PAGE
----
GoldieBlox went from hero to zero in one short week, putting our ad-loving hearts through a roller coaster of emotions. Now, it's belatedly making amends by removing its parody of the Beastie Boys' "Girls" from its mega-popular "Princess Machine" ad—and posting its own "open letter" to the band (and the world) telling its side of the story.
To recap: GoldieBlox last week released an empowering spot using a rewritten version "Girls" as the soundtrack to breaking gender roles in the toy space. (Sample lyrics: "It's time to change/We deserve to see a range/'Cause all our toys look just the same/And we would like to use our brains.") The ad was clever and cool, and everyone loved it—except they failed to ask the Beastie Boys for permission to use the song. The band objected, and GoldieBlox sued to have its soundtrack declared fair use. That precipitated a PR nightmare (especially after the Beasties' posted a frankly damning open letter in response). So now, GoldieBlox has surrendered—deleting the video, posting a new one with a more generic soundtrack and releasing its own lengthy statement about the affair.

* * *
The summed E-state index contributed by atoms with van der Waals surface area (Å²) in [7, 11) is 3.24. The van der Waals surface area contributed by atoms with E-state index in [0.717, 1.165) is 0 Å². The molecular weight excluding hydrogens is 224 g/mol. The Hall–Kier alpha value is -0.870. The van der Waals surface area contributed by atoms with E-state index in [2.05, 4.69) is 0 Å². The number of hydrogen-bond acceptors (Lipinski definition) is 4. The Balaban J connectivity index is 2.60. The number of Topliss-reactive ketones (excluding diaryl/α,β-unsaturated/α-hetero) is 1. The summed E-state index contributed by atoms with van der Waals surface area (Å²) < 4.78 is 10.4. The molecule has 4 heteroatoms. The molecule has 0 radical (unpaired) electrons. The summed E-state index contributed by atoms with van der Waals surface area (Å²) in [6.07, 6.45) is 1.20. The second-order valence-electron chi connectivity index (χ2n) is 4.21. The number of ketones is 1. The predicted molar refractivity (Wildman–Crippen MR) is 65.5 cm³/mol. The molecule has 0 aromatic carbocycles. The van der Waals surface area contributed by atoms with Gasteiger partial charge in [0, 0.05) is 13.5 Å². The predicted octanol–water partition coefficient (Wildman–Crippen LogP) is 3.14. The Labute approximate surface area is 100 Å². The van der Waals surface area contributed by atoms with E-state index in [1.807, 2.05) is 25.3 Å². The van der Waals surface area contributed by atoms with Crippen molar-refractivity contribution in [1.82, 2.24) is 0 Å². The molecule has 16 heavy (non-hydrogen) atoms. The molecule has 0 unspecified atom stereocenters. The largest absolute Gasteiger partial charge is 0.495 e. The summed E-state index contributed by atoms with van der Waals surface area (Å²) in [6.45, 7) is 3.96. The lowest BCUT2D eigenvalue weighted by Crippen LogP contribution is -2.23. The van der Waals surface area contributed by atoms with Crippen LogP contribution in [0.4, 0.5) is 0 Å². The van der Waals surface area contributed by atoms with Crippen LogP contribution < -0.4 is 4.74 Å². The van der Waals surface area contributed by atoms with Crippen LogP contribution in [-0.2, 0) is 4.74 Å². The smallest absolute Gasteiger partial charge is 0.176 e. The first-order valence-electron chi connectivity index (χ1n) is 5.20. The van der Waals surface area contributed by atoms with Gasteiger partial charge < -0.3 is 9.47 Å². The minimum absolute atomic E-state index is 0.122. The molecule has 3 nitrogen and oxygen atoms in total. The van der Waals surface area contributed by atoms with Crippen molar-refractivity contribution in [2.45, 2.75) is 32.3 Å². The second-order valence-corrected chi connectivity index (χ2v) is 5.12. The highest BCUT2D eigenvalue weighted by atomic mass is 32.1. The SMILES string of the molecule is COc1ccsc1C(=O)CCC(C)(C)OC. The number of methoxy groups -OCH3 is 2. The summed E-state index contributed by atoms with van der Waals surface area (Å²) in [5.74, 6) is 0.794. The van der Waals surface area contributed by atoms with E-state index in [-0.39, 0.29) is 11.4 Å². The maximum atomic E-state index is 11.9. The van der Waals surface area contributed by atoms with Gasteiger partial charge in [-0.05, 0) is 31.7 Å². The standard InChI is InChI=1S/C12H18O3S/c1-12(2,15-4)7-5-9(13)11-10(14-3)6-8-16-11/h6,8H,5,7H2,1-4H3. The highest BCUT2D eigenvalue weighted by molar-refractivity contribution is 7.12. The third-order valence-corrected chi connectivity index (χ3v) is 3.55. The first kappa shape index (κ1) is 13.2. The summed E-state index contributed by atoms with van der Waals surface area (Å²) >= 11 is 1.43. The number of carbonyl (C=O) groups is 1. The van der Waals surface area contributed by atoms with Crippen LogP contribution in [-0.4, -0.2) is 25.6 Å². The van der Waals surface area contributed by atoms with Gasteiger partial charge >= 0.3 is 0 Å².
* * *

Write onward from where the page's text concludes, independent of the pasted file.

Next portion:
"We don't want to fight with you. We love you and we are actually huge fans," GoldieBlox founder Debra Sterling writes. She goes on to defend her intentions but says "our hearts sank last week when your lawyers called us with threats." Sterling says she had no idea the late Adam Yauch was opposed to using his music in ads (not every "huge fan" of Yauch's knows this, apparently, even one who is looking into doing just that), and adds: "We don't want to spend our time fighting legal battles. We want to inspire the next generation. We want to be good role models. And we want to be your friends."
It's basically a passive-aggressive non-apology, casting the Beastie Boys as bullies and GoldieBlox as the victim—and also, irritatingly, the bigger person. The company suddenly doesn't want to fight a legal battle, even though it started one. And it wants to be friends, even though it's spent a week trying to be enemies.
Perhaps this bitterness is understandable. The company had a huge hit on its hands—deleting it must be tough to swallow. And the new spot (posted below), without the Beastie Boys song, definitely has less energy—although maybe it just seems that way because most of us are sort of over it.